For years, experts have been considering the impact loss of hearing has on a person’s health. A new study approaches it from a different angle by looking at what untreated hearing loss can do to your healthcare budget. Individuals, as well as the medical community, are searching for methods to reduce the escalating costs of healthcare. You can make a significant difference by something as straightforward as taking care of your hearing loss, according to a study published on november 8 2018.
How Hearing Loss Impacts Health
Untreated hearing loss comes with hidden risks, according to Johns Hopkins Medicine. Researchers spent 12 years following adults with anywhere from slight to severe hearing loss and discovered it had a considerable impact on brain health. For example:
- Dementia is five times more likely in somebody who has severe hearing loss
- Someone with moderate hearing loss triples their chance of getting dementia
- Somebody with minor hearing loss doubles their risk of dementia
The study shows that the brain atrophies at a faster pace when a person has hearing loss. The brain is put under stress that can lead to damage because it has to work harder to do things like maintaining balance.
Also, quality of life is affected. A person who can’t hear very well is more likely to feel anxiety and stress. Depression is also more common. Higher medical costs are the result of all of these factors.
The Newest Study
The newest study published November in the Journal of the American Medical Association (JAMA) shows that it starts to be a budget breaker if you choose not to take care of your hearing loss. This study was also run by experts from Johns Hopkins in collaboration with AARP, the University of California San Francisco and Optum Labs.
77,000 to 150,000 patients who had untreated hearing loss were analyzed. Just two years after the diagnosis of hearing loss, patients generated almost 26 percent more health care costs than individuals with normal hearing.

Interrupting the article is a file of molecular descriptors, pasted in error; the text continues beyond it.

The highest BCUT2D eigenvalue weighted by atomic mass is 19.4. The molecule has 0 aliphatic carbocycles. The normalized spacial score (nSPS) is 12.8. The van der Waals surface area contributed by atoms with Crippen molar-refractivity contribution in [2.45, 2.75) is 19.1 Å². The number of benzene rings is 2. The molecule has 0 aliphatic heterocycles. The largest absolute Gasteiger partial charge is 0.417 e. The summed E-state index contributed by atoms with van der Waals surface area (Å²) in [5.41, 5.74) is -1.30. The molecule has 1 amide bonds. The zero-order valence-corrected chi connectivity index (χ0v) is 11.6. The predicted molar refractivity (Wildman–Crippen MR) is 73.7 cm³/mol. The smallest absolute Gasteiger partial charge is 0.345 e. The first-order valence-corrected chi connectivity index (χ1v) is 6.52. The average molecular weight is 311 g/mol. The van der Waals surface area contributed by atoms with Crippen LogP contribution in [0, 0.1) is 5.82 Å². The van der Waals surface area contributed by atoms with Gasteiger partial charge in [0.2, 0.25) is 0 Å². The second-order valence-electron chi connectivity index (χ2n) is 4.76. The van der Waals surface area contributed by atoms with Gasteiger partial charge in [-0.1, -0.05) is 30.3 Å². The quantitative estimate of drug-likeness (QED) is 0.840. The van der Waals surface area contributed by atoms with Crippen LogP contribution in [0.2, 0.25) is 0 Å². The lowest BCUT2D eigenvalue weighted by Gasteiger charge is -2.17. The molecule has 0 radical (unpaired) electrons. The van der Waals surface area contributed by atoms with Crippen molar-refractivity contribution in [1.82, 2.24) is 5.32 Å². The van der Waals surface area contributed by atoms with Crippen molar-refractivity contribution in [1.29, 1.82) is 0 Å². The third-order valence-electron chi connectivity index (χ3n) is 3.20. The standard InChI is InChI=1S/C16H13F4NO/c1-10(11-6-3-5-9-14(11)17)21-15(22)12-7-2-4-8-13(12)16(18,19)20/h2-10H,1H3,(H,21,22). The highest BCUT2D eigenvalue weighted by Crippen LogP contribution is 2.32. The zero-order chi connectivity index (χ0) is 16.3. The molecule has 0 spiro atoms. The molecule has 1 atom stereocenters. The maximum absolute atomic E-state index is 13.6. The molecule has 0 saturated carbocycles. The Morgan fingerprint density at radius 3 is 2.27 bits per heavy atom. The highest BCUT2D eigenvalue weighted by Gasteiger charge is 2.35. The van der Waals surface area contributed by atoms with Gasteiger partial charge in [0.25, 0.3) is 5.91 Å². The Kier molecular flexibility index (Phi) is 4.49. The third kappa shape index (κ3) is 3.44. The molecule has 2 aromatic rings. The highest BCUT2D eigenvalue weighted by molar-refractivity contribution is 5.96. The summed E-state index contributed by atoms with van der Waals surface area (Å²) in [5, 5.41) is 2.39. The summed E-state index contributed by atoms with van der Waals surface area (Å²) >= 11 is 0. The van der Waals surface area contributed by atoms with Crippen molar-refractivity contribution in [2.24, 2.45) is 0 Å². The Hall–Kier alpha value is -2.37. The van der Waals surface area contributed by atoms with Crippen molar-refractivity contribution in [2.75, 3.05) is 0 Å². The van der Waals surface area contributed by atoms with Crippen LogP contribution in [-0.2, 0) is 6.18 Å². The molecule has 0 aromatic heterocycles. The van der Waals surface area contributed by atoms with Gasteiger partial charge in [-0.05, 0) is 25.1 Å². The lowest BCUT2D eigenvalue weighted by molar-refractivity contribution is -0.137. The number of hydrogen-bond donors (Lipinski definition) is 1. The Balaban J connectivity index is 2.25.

That number continues to increase as time goes by. Healthcare expenses go up by 46 percent after 10 years. When you break those numbers down, they add up to an average of $22,434 per person.
The study lists factors involved in the increase like:
- Lower quality of life
- Decline of cognitive ability
A second companion study conducted by Bloomberg School suggests a connection between untreated hearing loss and higher mortality. They also uncovered that people with untreated hearing loss had:
- 6.9 more diagnoses of depression
- 3.2 more diagnoses of dementia per 100 over the course of 10 years
- 3.6 more falls
The study by Johns Hopkins correlates with this one.
Hearing Loss is Increasing
According to the National Institute of Deafness and Other Communication Disorders:
- Hearing loss presently impacts 2 to 3 out of every 1,0000 children
- The simple act of hearing is hard for around 15 percent of young people aged 18
- There’s significant deafness in people between the ages of 45 to 54
- Up to 8.5 percent of 55-to-64-year-olds have loss of hearing
The number goes up to 25 percent for individuals aged 65 to 74 and 50 percent for anybody above the age of 74. Over time, those figures are predicted to rise. By the year 2060, as many as 38 million people in this country may have hearing loss.
The research doesn’t touch on how using hearing aids can change these numbers, though. What they do recognize is that using hearing aids can prevent some of the health issues associated with hearing loss. Further studies are required to confirm if using hearing aids lowers the cost of healthcare. It seems obvious there are more reasons to use them than not. To learn whether hearing aids would benefit you, make an appointment with a hearing care professional right now.